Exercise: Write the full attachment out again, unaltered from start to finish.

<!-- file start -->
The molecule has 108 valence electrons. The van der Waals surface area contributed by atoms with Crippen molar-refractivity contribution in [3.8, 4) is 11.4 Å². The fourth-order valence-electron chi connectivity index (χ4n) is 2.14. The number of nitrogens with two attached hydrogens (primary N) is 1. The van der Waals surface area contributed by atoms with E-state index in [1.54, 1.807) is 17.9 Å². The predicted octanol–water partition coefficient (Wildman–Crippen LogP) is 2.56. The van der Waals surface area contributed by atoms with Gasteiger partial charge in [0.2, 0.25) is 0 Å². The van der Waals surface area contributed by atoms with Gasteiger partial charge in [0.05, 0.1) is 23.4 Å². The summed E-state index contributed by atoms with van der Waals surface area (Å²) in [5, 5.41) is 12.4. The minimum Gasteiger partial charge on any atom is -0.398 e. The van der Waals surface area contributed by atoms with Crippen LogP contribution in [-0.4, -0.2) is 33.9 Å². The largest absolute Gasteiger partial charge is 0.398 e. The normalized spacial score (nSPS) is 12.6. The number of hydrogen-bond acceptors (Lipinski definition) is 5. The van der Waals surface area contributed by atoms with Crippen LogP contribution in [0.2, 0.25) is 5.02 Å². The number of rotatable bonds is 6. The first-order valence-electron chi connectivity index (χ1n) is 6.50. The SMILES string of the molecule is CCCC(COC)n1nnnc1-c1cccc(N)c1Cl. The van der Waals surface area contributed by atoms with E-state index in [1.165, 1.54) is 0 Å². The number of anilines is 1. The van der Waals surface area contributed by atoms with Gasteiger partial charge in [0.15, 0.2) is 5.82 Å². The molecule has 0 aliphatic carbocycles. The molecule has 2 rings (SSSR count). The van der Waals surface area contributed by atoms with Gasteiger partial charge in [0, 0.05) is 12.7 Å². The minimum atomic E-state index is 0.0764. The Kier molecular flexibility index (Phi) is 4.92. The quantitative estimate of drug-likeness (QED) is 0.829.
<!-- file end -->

The molecule has 108 valence electrons. The van der Waals surface area contributed by atoms with Crippen molar-refractivity contribution in [3.8, 4) is 11.4 Å². The fourth-order valence-electron chi connectivity index (χ4n) is 2.14. The number of nitrogens with two attached hydrogens (primary N) is 1. The van der Waals surface area contributed by atoms with E-state index in [1.54, 1.807) is 17.9 Å². The predicted octanol–water partition coefficient (Wildman–Crippen LogP) is 2.56. The van der Waals surface area contributed by atoms with Gasteiger partial charge in [0.2, 0.25) is 0 Å². The van der Waals surface area contributed by atoms with Gasteiger partial charge in [0.05, 0.1) is 23.4 Å². The summed E-state index contributed by atoms with van der Waals surface area (Å²) in [5, 5.41) is 12.4. The minimum Gasteiger partial charge on any atom is -0.398 e. The van der Waals surface area contributed by atoms with Crippen LogP contribution in [-0.4, -0.2) is 33.9 Å². The largest absolute Gasteiger partial charge is 0.398 e. The normalized spacial score (nSPS) is 12.6. The number of hydrogen-bond acceptors (Lipinski definition) is 5. The van der Waals surface area contributed by atoms with Crippen LogP contribution in [0.2, 0.25) is 5.02 Å². The number of rotatable bonds is 6. The first-order valence-electron chi connectivity index (χ1n) is 6.50. The SMILES string of the molecule is CCCC(COC)n1nnnc1-c1cccc(N)c1Cl. The van der Waals surface area contributed by atoms with E-state index in [1.165, 1.54) is 0 Å². The number of anilines is 1. The van der Waals surface area contributed by atoms with Gasteiger partial charge in [0.15, 0.2) is 5.82 Å². The molecule has 0 aliphatic carbocycles. The molecule has 2 rings (SSSR count). The van der Waals surface area contributed by atoms with Gasteiger partial charge in [0, 0.05) is 12.7 Å². The minimum atomic E-state index is 0.0764. The Kier molecular flexibility index (Phi) is 4.92. The quantitative estimate of drug-likeness (QED) is 0.829.